Petition is successful with 268 signatures
To: Shaikh Hamad bin Isa Al-Khalifa, His Majesty the King, Manama, Bahrain
Bahrain: Stop persecuting women's rights defenders!
This campaign has ended.
Please free prominent women’s rights defender Ghada Jamsheer, and allow other rights defenders to travel freely, including to the United Nations Human Rights Council. We ask you to ensure that all women human rights defenders are able to carry out their work without fear of reprisals in Bahrain.
Women’s rights defenders are repeatedly targeted in the Middle East, where they are not often encouraged to speak up. But Bahrain has a rich history of strong women human rights defenders.
Of these courageous Bahraini women human rights defenders, many have been jailed, subjected to travel bans or sent into exile, in an attempt to intimidate those who dare to speak out about injustice.
Among the most serious cases in Bahrain, women’s rights defender, writer and blogger Ghada Jamsheer remains in jail after she was detained on 15 August 2016 upon arrival from London. She is being held in connection with multiple sentences imposed on her for exercising her right to free expression on twitter after she complained of corruption at a hospital. She is currently serving a three-month sentence in this case, but has several other cases amounting to seven more months.
In June 2016, UN Women accepted money from Bahrain’s royal family to launch the HRH Princess Sabeeka Bint Ibrahim Al Khalifa Global Award for Women Empowerment. Women should be empowered to speak freely and carry out their human rights activities unfettered, instead of jailing them or silencing them when they speak up about human rights violations. Bahraini women human rights defenders should be free to voice their opinions, and to engage with the UN.
We call for Ghada Jamsheer to be released on humanitarian grounds, and for all remaining cases against her to be dropped, so she can return home, and receive the medical treatment she needs.
Why is this important?
Ghada Jamsheer is very sick and was arrested upon return from seeing her doctor in London. She can’t carry out her treatment for rheumatoid arthritis in prison, where it is very cold and many women are sick, putting her at increased risk. This chronic and progressive disease causes inflammation in the joints and results in painful deformity and immobility, yet she has been denied proper medical care. She has requested to be freed in order to carry out community service in lieu of prison time, so she can resume her treatment and is due in court on 7 November to plead her case.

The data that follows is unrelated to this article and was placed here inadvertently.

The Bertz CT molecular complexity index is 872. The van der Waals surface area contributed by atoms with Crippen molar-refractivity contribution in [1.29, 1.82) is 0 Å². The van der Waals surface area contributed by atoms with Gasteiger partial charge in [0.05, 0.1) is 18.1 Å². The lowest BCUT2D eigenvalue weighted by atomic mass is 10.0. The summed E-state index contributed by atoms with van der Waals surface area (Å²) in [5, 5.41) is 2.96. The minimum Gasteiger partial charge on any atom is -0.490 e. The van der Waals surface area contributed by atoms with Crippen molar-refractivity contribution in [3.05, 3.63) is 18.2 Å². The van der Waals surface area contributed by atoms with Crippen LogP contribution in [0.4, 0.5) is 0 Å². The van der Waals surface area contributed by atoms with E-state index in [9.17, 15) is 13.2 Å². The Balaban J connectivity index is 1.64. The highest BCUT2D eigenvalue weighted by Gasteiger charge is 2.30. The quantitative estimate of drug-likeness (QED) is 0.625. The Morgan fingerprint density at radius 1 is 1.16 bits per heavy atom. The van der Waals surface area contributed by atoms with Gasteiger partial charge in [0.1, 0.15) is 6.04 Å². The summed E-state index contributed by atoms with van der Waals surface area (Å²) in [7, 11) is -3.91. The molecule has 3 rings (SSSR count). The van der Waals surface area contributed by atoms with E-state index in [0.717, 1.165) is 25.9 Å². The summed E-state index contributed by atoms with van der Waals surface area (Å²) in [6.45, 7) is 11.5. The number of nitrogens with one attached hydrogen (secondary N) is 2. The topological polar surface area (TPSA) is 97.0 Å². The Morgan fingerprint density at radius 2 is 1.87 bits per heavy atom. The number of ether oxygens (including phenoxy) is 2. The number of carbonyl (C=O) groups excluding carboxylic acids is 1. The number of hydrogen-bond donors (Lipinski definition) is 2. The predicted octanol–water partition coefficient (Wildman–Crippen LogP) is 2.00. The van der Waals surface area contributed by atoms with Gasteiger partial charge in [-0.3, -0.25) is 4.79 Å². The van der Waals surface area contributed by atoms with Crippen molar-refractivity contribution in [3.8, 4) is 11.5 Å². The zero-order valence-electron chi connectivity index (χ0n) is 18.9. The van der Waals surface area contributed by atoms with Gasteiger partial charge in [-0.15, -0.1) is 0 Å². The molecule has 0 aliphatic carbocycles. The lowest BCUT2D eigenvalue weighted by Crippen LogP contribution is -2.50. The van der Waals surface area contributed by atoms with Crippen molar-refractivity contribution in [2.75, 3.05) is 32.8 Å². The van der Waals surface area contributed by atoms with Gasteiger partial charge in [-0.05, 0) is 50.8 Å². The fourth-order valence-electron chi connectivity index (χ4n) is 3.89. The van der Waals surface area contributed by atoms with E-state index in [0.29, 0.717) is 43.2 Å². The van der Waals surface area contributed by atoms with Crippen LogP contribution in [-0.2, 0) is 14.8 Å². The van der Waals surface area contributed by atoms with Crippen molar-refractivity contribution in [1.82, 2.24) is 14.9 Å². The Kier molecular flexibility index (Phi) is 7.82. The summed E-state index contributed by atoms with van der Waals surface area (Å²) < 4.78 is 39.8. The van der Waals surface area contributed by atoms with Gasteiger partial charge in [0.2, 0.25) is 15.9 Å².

In a call from prison, she said, “Here in the jail, they don’t treat me necessarily very well because I’m a human rights defender. Please do something to help me. I want to get out.”
Other women who have been jailed include human rights defender Zainab Al-Khawaja, freed from prison with her baby son on 31 May after serving time for ripping up a photo of the King. She was freed on humanitarian grounds, but she and her family were forced to flee to Denmark in June after being threatened that if she didn’t leave immediately, she would serve many more years in prison.
Her sister Maryam Al-Khawaja, Co-Director of the Gulf Centre for Human Rights (GCHR), already lives in Denmark in exile – if she returns home she faces a one-year prison sentence incurred when she tried to return home to Bahrain.
Among the women human rights defenders in Bahrain who are not able to work freely are:
• Nedal Al-Salman, Head of International Relations and the Women’s and Children’s Rights Program at the Bahrain Center for Human Rights (BCHR), who was not permitted to leave the country on 29 August to participate in the UN Human Rights Council.
• Ebtisam Al-Saaegh, networking officer for Salam for Democracy and Human Rights, who was prevented on 27 August from leaving via the causeway with Saudi Arabia.
• Enas Oun, Head of BCHR’s Monitoring and Documentation team, who was prevented from flying to a human rights workshop in Tunisia on 22 August.
• Nazeeha Saeed, France 24 and Radio Monte Carlo correspondent, who was prevented from traveling on 29 June; and later summoned to the Public Prosecution where she was accused of allegedly "practising journalism without a permit."
• Jalila Al-Salman, Vice-President of the Bahrain Teachers Society, was prevented from traveling to Oslo on 13 June to receive the 2015 Arthur Svensson Prize in recognition of her union activism and commitment to human rights issues.
How it will be delivered
Shaikh Hamad bin Isa Al-Khalifa
Office of His Majesty the King,
P.O. Box 555, Rifa’a Palace, Manama, Bahrain
Fax: +973 1766 4587
Shaikh Rashid bin ‘Abdullah Al Khalifa, Ministry of Interior
Shaikh Khaled bin Ali bin Abdullah Al Khalifa, Minister of Justice and Islamic Affairs